In a paper that I wrote with Thomas Farrell (Renandya & Farrell, 2011), I pointed out that the empirical evidence for listening strategy instruction is not particularly strong and that there are alternative pedagogical options that one could more profitably explore and bring into the L2 listening classroom. See for example L2 Listening in China: An Examination of Current Practice.
I have since then delved more deeply into the literature and my conclusion remains unchanged, that is, there is no strong empirical evidence for recommending listening strategy instruction in the EFL classroom. This is particularly true when we work with lower proficiency learners of English, who still struggle with basic decoding skills.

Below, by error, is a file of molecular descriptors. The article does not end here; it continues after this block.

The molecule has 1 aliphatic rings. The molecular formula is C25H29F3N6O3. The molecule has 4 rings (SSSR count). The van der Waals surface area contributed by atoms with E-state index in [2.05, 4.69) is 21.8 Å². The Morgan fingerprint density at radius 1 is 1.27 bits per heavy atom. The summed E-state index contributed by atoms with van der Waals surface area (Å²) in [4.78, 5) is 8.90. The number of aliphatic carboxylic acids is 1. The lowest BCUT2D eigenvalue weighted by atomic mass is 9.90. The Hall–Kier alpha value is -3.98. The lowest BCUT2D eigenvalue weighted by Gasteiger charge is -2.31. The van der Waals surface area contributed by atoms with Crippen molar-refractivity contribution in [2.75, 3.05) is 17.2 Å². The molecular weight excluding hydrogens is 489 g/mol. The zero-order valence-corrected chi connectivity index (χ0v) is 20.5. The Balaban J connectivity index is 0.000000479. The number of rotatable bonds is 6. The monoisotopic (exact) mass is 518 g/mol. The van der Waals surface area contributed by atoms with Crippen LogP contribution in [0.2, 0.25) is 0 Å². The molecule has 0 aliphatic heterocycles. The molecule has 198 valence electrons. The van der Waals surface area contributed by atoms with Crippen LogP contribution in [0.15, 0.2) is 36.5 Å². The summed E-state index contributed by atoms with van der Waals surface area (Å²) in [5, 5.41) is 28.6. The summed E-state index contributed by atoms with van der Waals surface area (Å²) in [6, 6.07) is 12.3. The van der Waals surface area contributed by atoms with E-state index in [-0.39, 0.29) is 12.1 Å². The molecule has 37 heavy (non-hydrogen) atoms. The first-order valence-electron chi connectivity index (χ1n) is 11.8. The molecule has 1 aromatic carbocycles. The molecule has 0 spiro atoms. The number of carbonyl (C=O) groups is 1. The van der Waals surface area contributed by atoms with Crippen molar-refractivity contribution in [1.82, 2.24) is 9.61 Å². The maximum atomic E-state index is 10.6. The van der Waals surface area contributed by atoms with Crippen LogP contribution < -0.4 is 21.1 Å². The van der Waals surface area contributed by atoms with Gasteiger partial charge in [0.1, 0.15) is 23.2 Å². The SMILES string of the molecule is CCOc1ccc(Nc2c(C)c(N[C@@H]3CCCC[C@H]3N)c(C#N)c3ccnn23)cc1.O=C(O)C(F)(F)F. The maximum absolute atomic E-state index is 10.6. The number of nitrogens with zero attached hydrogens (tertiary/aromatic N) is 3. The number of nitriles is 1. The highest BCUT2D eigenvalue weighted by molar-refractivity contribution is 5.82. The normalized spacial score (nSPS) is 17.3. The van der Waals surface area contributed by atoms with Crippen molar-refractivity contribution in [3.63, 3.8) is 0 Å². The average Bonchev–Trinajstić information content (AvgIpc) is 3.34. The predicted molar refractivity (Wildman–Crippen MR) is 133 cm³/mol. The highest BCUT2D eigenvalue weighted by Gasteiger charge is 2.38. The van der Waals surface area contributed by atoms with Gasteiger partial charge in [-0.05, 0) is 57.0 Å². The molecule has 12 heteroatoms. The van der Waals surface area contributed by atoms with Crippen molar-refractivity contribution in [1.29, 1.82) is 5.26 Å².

In the article Five reasons why listening strategy instruction might not work with lower proficiency learners, I discuss compelling reasons why it is not always a good idea to spend valuable instructional time on teaching L2 listening strategies.